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How can you tell if a book is scholarly? The best way to tell is to look at who publishes it. If it's published by a university press or by several other academic presses (e.g., Blackwell, Routledge, Palgrave, Ashgate) it is scholarly. There are other presses that publish scholarly books as well, depending on the discipline. Another way to decide is to look at the book's intended audience and purpose.
How are scholarly books different from regular books? Scholarly books are published regardless of whether or not they will make money. In fact, most scholarly books actually loose a lot of money. Instead, scholarly books exist to contribute to knowledge, and they support the research of academics and scholars at all levels. All other books at least have an ostensible goal of making money.
Who decides whether or not a scholarly book gets published? Editors at scholarly publishers express initial interest in a book, but they don't make the final decision. All scholarly books go through an extensive process in which experts in the field read the manuscripts and decide if the book is worthy to be published. In other words, scholarly books are peer reviewed sources.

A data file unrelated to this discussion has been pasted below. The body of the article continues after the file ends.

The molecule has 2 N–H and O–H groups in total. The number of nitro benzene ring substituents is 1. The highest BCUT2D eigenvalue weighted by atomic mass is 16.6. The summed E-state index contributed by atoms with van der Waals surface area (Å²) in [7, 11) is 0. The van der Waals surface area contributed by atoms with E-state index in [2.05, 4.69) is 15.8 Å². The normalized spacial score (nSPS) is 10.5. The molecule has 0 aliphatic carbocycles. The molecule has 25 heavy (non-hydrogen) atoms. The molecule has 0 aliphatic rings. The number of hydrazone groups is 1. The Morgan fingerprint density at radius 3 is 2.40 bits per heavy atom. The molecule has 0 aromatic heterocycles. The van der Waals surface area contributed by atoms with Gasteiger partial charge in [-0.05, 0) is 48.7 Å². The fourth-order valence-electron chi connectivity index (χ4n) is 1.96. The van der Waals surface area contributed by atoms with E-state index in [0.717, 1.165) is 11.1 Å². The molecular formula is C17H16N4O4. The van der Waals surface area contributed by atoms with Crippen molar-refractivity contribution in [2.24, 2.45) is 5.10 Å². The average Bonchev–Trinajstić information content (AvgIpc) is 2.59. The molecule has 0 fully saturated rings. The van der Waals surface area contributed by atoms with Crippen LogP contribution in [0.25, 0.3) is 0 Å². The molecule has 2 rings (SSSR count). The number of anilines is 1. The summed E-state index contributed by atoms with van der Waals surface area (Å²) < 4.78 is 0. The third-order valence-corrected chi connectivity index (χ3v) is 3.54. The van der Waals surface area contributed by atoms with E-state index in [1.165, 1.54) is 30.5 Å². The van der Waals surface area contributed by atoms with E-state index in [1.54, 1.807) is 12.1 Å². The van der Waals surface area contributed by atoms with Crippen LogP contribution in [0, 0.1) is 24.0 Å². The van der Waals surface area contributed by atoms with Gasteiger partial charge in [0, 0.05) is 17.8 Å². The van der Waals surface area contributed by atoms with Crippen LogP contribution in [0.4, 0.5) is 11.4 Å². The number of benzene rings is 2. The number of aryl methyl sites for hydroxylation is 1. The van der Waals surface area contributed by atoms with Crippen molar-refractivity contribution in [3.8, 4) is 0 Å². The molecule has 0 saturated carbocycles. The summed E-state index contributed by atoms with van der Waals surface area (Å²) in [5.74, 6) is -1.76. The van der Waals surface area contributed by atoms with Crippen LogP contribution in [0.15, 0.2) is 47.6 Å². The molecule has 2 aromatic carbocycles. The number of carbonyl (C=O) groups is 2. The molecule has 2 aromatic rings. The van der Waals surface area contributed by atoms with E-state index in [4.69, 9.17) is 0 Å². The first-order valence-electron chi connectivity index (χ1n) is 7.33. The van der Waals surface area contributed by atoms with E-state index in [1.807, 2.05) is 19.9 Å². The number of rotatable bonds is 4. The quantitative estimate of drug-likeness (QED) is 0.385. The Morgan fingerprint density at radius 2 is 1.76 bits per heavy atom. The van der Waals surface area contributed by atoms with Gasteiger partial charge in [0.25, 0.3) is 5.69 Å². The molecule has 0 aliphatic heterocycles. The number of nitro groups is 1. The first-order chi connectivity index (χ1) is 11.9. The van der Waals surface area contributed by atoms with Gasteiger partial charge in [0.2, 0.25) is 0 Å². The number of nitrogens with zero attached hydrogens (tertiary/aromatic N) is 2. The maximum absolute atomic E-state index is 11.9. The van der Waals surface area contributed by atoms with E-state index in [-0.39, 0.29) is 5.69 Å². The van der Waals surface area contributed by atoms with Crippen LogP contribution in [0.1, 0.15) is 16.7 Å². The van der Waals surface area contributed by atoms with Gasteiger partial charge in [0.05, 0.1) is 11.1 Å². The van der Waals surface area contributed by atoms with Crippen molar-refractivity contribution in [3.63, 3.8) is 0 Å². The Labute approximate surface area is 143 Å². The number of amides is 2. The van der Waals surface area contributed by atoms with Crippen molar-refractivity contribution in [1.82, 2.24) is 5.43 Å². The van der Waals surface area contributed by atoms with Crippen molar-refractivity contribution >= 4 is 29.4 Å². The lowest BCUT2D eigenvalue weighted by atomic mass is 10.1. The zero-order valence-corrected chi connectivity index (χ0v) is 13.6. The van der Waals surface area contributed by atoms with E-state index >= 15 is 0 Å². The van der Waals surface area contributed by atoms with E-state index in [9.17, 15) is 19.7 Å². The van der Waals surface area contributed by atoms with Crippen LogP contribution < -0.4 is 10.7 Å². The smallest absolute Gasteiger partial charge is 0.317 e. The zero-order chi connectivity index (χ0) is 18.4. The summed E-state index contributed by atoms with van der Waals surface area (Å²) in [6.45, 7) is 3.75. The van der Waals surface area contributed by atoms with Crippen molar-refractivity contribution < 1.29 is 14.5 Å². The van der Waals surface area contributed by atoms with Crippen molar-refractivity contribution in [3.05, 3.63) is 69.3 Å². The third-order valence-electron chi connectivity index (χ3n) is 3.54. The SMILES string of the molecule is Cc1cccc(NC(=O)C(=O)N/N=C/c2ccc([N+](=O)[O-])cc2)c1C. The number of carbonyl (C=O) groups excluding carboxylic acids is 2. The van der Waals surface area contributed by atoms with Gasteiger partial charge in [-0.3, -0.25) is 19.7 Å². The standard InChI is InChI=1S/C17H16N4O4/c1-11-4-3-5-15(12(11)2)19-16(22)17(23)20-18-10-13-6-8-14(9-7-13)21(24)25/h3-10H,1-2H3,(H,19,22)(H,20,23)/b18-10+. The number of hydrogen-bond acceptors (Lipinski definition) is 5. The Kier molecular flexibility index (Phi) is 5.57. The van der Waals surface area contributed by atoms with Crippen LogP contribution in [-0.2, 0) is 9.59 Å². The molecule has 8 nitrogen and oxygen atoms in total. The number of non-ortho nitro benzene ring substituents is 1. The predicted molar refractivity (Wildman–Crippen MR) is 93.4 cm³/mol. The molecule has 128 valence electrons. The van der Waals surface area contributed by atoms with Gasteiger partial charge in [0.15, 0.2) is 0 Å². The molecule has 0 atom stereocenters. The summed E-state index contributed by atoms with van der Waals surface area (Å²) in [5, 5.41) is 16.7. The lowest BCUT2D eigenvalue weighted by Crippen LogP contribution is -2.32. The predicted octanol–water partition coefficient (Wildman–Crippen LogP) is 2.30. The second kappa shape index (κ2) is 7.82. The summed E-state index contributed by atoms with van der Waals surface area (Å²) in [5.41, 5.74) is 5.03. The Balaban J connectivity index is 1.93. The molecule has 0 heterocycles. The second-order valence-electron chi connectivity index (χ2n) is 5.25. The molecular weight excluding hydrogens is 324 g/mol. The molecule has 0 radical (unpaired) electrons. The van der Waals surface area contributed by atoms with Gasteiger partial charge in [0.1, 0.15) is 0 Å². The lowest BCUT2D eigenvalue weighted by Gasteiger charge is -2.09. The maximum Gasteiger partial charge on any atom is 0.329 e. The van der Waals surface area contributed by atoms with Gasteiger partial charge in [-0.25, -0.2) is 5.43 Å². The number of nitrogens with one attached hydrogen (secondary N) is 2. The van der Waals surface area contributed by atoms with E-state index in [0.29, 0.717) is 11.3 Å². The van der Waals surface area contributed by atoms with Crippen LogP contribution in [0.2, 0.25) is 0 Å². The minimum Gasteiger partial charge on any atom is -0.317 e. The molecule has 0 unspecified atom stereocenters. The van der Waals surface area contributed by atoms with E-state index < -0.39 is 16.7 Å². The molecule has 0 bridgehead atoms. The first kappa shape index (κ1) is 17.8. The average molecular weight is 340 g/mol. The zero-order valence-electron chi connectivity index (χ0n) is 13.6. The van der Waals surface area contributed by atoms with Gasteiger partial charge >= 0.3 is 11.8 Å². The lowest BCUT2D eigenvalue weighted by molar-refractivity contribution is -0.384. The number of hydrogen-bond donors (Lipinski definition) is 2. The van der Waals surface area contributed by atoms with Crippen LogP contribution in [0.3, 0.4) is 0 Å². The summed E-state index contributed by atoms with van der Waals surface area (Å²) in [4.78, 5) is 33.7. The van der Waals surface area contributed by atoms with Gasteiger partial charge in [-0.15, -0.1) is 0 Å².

What are the features of scholarly books?
If you are looking for a book about religion and cultue, what are some of the factors you keep in mind as you decide whether or not you should use a book in an academic setting?
Once you find a book in the catalogue that you know will help you with your research, you should try to find other books with the same Library of Congress subject headings. What does this mean? Watch the video below.
Click on the lower right-hand corner of the video player to view in full-screen format.
If you are looking for books and don't know where to begin, you can search within these call number ranges.
Refer to the Library of Congress Classification Outline for more information.
WORLD HISTORY AND HISTORY OF EUROPE, ASIA, AFRICA, AUSTRALIA, NEW ZEALAND, ETC.
HISTORY OF THE AMERICAS
AUXILIARY SCIENCES OF HISTORY
The Carmichael Library uses the Library of Congress classification system to catalogue books. Below is a list of guides to interpreting the call numbers and finding books on the shelf.
Periodically, Carmichael Librarians will recommend influential books to read. Think of this section as a "Staff Picks" list in your favorite independent bookstore
Looking for a book that the Carmichael Library doesn't own? Make use of our Interlibrary Loan department.